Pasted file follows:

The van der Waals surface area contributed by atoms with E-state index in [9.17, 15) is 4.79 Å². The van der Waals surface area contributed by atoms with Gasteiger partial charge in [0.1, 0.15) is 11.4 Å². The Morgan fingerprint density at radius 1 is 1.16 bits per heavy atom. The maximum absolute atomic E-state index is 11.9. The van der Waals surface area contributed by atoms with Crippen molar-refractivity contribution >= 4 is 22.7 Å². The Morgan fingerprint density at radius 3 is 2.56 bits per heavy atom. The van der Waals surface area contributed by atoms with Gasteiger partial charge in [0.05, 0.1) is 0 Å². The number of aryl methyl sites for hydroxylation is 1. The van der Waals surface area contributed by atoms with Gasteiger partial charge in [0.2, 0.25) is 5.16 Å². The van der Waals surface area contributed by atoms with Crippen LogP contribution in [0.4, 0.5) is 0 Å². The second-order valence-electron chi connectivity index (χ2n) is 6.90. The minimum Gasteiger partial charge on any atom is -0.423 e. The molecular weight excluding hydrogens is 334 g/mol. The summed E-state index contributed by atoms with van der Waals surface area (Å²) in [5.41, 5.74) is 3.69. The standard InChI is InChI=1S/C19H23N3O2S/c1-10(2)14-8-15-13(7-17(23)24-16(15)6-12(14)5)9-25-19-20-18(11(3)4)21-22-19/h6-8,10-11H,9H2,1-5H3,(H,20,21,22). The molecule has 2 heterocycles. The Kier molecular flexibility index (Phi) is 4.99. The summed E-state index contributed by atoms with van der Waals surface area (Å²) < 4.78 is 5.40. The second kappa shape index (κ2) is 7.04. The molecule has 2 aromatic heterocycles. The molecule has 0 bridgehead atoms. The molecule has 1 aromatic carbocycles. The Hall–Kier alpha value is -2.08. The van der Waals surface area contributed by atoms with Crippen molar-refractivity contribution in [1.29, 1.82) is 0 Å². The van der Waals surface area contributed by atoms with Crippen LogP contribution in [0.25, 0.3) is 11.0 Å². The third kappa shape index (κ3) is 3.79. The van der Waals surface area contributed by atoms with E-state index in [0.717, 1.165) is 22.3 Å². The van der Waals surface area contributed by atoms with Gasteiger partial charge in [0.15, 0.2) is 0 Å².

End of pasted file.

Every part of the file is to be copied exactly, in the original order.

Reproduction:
The van der Waals surface area contributed by atoms with E-state index in [9.17, 15) is 4.79 Å². The van der Waals surface area contributed by atoms with Gasteiger partial charge in [0.1, 0.15) is 11.4 Å². The Morgan fingerprint density at radius 1 is 1.16 bits per heavy atom. The maximum absolute atomic E-state index is 11.9. The van der Waals surface area contributed by atoms with Crippen molar-refractivity contribution >= 4 is 22.7 Å². The Morgan fingerprint density at radius 3 is 2.56 bits per heavy atom. The van der Waals surface area contributed by atoms with Gasteiger partial charge in [0.05, 0.1) is 0 Å². The number of aryl methyl sites for hydroxylation is 1. The van der Waals surface area contributed by atoms with Gasteiger partial charge in [0.2, 0.25) is 5.16 Å². The van der Waals surface area contributed by atoms with Crippen LogP contribution in [0.4, 0.5) is 0 Å². The second-order valence-electron chi connectivity index (χ2n) is 6.90. The minimum Gasteiger partial charge on any atom is -0.423 e. The molecular weight excluding hydrogens is 334 g/mol. The summed E-state index contributed by atoms with van der Waals surface area (Å²) in [5.41, 5.74) is 3.69. The standard InChI is InChI=1S/C19H23N3O2S/c1-10(2)14-8-15-13(7-17(23)24-16(15)6-12(14)5)9-25-19-20-18(11(3)4)21-22-19/h6-8,10-11H,9H2,1-5H3,(H,20,21,22). The molecule has 2 heterocycles. The Kier molecular flexibility index (Phi) is 4.99. The summed E-state index contributed by atoms with van der Waals surface area (Å²) < 4.78 is 5.40. The second kappa shape index (κ2) is 7.04. The molecule has 2 aromatic heterocycles. The molecule has 0 bridgehead atoms. The molecule has 1 aromatic carbocycles. The Hall–Kier alpha value is -2.08. The van der Waals surface area contributed by atoms with Crippen molar-refractivity contribution in [1.29, 1.82) is 0 Å². The van der Waals surface area contributed by atoms with Crippen LogP contribution in [0.25, 0.3) is 11.0 Å². The third kappa shape index (κ3) is 3.79. The van der Waals surface area contributed by atoms with E-state index in [0.717, 1.165) is 22.3 Å². The van der Waals surface area contributed by atoms with Gasteiger partial charge in [0.15, 0.2) is 0 Å².